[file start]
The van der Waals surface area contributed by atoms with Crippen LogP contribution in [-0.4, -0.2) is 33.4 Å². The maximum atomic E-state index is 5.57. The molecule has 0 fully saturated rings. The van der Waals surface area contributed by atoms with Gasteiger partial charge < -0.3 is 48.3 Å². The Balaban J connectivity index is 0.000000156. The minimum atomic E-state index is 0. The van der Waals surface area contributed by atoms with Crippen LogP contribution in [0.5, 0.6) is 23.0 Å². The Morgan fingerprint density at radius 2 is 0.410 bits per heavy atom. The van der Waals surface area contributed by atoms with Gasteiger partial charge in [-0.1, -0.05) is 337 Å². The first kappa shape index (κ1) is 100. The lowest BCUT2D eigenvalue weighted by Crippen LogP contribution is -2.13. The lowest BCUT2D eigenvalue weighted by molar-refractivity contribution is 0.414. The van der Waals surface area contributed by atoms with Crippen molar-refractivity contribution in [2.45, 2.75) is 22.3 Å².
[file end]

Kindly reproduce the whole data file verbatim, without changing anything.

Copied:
The van der Waals surface area contributed by atoms with Crippen LogP contribution in [-0.4, -0.2) is 33.4 Å². The maximum atomic E-state index is 5.57. The molecule has 0 fully saturated rings. The van der Waals surface area contributed by atoms with Gasteiger partial charge < -0.3 is 48.3 Å². The Balaban J connectivity index is 0.000000156. The minimum atomic E-state index is 0. The van der Waals surface area contributed by atoms with Crippen LogP contribution in [0.5, 0.6) is 23.0 Å². The Morgan fingerprint density at radius 2 is 0.410 bits per heavy atom. The van der Waals surface area contributed by atoms with Gasteiger partial charge in [-0.1, -0.05) is 337 Å². The first kappa shape index (κ1) is 100. The lowest BCUT2D eigenvalue weighted by Crippen LogP contribution is -2.13. The lowest BCUT2D eigenvalue weighted by molar-refractivity contribution is 0.414. The van der Waals surface area contributed by atoms with Crippen molar-refractivity contribution in [2.45, 2.75) is 22.3 Å².